Whether crunching down on a famous BBQ waffle chip, or savoring the taste of a freshly kettle cooked chip one thing is certain: Americans love potato chips. In fact, the Snack Food Association (SFA) estimates $4.5 billion in yearly sales. That’s a lot of potato chips! Americans’ affinity for this snack has allowed the Martin Potato Chip Company to serve the Central Pennsylvania Area, and to eventually branch out across much of the East Coast with its brand of original potato chips since the early 1940s.
Martin’s Potato Factory is located in York County, an area known for its “rich loamy soil” that is great for potato crops. In fact, York County is part of an area known as the “Potato Chip Belt” because so many regionally famous brands of chips come from this area, including Martin’s, Herr’s, Snyder’s, and Utz. This could explain why Pennsylvania is the leading manufacturer of potato chips. Since it takes four pounds of raw potatoes to make one pound of potato chips, it is no surprise that Pennsylvania is the thirteenth state in the nation for potato production.
When Harry Martin was a little boy, his mother would bring him to their stand in the local farmer’s market. In their stand next to theirs, the Utz family sold potato chips. Harry loved them, and soon his mother started making them at home for him. When Harry got married, he and his new wife Fairy decided to start producing potato chips themselves. Harry used his mother’s recipe, still the recipe used today. The process started in their kitchen, and they would sell the product in the local markets. This soon grew from their kitchen to a small factory, where they would supply not only their local market stands, but mom-and-pop stores as well. Since its founding, the Martin Potato Chip Company has boasted freshness. Chips were made daily, as were deliveries to the stores. This allowed for optimal freshness and the best possible potato chip they could offer.
In 1971, thirty years after the company’s inception, the business was sold to another family, the Potters. When Ken and Sandy Potter took over, they kept the Martins on the payroll as employees. The Potters also started to branch out more, expanding further along the East Coast to places such as Maryland and New York. In 1985, Ken Potter decided to take Martin’s global. He partnered with a company in China, and helped to assist and to advise Arnott’s Biscuits Ltd., an Australian snack company. Recently, Mr. Potter has also advised a British firm. Martin’s brand can even be found flying high above the ground. Air Force One has been a customer of Martin’s chips, with Presidents Bush and Clinton enjoying different flavors.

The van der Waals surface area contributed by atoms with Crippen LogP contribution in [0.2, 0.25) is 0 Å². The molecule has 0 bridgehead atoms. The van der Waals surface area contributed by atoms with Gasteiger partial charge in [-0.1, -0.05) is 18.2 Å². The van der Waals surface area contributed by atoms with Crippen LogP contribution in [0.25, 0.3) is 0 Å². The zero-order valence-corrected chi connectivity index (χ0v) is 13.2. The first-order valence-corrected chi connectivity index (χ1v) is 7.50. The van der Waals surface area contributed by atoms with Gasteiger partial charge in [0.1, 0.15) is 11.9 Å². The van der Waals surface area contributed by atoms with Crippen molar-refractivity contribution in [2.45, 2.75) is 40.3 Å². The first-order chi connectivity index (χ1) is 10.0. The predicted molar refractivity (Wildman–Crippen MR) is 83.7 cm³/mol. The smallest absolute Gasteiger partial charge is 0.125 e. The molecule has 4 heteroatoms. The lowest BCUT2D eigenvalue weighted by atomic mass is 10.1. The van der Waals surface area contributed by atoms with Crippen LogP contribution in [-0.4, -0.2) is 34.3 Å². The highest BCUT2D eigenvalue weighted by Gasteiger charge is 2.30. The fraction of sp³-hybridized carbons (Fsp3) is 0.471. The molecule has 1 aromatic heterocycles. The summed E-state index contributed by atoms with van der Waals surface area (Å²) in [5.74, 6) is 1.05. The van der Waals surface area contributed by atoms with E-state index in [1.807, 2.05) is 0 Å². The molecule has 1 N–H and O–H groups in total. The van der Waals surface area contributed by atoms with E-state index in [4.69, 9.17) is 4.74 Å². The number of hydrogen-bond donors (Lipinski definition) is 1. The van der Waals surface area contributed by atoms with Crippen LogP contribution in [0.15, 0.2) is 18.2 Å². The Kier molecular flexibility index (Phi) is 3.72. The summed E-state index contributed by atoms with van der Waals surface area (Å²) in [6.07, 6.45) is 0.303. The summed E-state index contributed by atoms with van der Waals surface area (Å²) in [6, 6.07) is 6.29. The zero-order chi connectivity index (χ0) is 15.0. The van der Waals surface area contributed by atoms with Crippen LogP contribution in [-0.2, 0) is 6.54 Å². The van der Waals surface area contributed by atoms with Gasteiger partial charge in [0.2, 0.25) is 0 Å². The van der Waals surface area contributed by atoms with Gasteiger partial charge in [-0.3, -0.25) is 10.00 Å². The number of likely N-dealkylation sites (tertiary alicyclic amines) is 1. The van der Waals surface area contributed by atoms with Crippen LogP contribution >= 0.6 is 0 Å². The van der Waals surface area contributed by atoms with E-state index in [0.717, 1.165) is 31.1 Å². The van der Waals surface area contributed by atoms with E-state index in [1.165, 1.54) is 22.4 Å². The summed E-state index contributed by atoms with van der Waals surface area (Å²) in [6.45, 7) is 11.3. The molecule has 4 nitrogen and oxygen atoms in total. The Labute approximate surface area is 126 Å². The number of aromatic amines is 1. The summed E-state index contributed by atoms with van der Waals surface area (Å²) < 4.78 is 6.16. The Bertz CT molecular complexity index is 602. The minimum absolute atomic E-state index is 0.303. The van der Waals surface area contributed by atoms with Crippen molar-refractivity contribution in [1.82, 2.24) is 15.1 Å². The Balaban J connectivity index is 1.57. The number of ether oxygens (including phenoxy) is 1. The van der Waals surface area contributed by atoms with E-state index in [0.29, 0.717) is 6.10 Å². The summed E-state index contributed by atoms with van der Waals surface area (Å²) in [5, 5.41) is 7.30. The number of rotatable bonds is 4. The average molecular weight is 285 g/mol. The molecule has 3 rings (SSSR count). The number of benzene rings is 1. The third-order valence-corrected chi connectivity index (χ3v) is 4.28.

As popular as potato chips are in this country, the industry has not been without criticism as the public becomes more health conscience. Potato chips cooked in partially hydrogenated oils contain significant amounts of trans fats, which are said to raise levels of “bad” LDL cholesterol and lower levels of “good” HDL cholesterol.
Switching from partially hydrogenated oils to different oils has not been easy for potato chippers. The hydrogenation process prevents the oil from going bad and allows the manufacturers to manipulate the melting point of the oil.
Martin’s is one of the chippers who have chosen not to switch oils at this time. President and CEO Butch Potter says, “Many consumers who are more likely to follow advice from their television set are less likely to eat potato chips anyway.”
Today, Martin’s Potato Chips come in variety of flavors to suit every customer’s needs. The most popular chips Martin’s has to offer are their kettle cooked chips and BBQ waffle chips. More recently Martin’s has added other items like popcorn and pretzels. Dirk Burhans writes in his book Crunch!: A History of the Great American Potato Chip that in a recent visit to a grocery store, potato chips accounted for about seventy-six feet of horizontal shelf space. Among these chips were fourteen different brands and countless different flavors to choose from. It is because of this that Martin’s must continue to be innovative and at the forefront of the potato chip industry.
For the past 20 years, Martin’s has taking recycling initiatives. As Butch Potter says Martin’s plant was “green before green was cool.” They send any peel waste, potato pieces too small to use, and bad chips to feed local dairy cows. Any dry dirt that leaves the plant is put into a manure spreader and land applied by a local farmer and along with any wet mud. The plant also recycles old metal parts and wire for scrap metal content.
“We’ve been taking on these recycling initiatives for over 20 years,” says Potter. “My dad was always mindful of minimizing waste and the cost of waste disposal, so he looked for alternative methods. His efforts were aided by a local farmer, Bill Myers, who had a knack for what is now called ‘thinking outside the box,’ combined with a work-your-tail-off mentality.”
Tours are available of their current factory that bags 1.5 million bags per month. They walk visitors through the production area and demonstrate everything that is done to create a final product. At the end of the tour there is an opportunity to taste the chips directly as they come off the conveyor belt, still warm and oven fresh.
What started in the kitchen of a local York farming family has evolved into a multinational organization that boasts customer satisfaction. When Harry and Fairy Martin created their brand of potato chip in the early 1900s, little did they know they would be setting the foundation for one of the more popular snack foods 60 years later.